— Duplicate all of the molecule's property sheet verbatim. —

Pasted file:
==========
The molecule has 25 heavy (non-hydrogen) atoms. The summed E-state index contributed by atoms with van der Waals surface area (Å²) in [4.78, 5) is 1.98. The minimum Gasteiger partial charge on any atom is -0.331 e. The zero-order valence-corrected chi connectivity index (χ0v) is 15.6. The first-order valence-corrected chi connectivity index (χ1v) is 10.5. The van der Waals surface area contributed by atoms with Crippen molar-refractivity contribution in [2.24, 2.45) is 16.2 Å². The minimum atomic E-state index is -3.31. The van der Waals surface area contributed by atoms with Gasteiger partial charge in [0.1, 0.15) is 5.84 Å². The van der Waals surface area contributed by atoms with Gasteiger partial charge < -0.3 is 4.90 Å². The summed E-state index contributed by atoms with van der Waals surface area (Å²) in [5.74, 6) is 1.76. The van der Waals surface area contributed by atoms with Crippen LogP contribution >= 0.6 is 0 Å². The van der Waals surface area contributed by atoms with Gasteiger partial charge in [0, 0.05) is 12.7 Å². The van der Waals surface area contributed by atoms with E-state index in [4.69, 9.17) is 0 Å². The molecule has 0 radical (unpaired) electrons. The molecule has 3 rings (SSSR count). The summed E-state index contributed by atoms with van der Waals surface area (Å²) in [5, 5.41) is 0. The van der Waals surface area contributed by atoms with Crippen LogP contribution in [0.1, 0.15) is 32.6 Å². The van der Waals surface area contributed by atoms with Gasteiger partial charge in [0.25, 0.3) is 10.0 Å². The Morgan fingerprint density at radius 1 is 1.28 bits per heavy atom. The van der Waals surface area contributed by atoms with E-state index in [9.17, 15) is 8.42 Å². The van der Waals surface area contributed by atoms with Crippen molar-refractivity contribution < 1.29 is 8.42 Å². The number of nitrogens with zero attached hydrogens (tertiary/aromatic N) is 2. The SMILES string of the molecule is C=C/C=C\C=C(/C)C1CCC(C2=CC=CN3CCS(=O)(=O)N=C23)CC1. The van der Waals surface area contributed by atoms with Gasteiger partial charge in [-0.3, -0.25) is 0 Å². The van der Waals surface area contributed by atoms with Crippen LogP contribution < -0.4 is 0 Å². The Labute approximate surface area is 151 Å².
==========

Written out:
The molecule has 25 heavy (non-hydrogen) atoms. The summed E-state index contributed by atoms with van der Waals surface area (Å²) in [4.78, 5) is 1.98. The minimum Gasteiger partial charge on any atom is -0.331 e. The zero-order valence-corrected chi connectivity index (χ0v) is 15.6. The first-order valence-corrected chi connectivity index (χ1v) is 10.5. The van der Waals surface area contributed by atoms with Crippen molar-refractivity contribution in [2.24, 2.45) is 16.2 Å². The minimum atomic E-state index is -3.31. The van der Waals surface area contributed by atoms with Gasteiger partial charge in [0.1, 0.15) is 5.84 Å². The van der Waals surface area contributed by atoms with Gasteiger partial charge < -0.3 is 4.90 Å². The summed E-state index contributed by atoms with van der Waals surface area (Å²) in [5.74, 6) is 1.76. The van der Waals surface area contributed by atoms with Crippen LogP contribution >= 0.6 is 0 Å². The van der Waals surface area contributed by atoms with Gasteiger partial charge in [0, 0.05) is 12.7 Å². The van der Waals surface area contributed by atoms with E-state index in [4.69, 9.17) is 0 Å². The molecule has 0 radical (unpaired) electrons. The molecule has 3 rings (SSSR count). The summed E-state index contributed by atoms with van der Waals surface area (Å²) in [5, 5.41) is 0. The van der Waals surface area contributed by atoms with Crippen LogP contribution in [0.1, 0.15) is 32.6 Å². The van der Waals surface area contributed by atoms with Gasteiger partial charge in [0.25, 0.3) is 10.0 Å². The Morgan fingerprint density at radius 1 is 1.28 bits per heavy atom. The van der Waals surface area contributed by atoms with E-state index in [9.17, 15) is 8.42 Å². The van der Waals surface area contributed by atoms with Crippen molar-refractivity contribution < 1.29 is 8.42 Å². The number of nitrogens with zero attached hydrogens (tertiary/aromatic N) is 2. The SMILES string of the molecule is C=C/C=C\C=C(/C)C1CCC(C2=CC=CN3CCS(=O)(=O)N=C23)CC1. The van der Waals surface area contributed by atoms with Gasteiger partial charge in [-0.3, -0.25) is 0 Å². The van der Waals surface area contributed by atoms with Crippen LogP contribution < -0.4 is 0 Å². The Labute approximate surface area is 151 Å².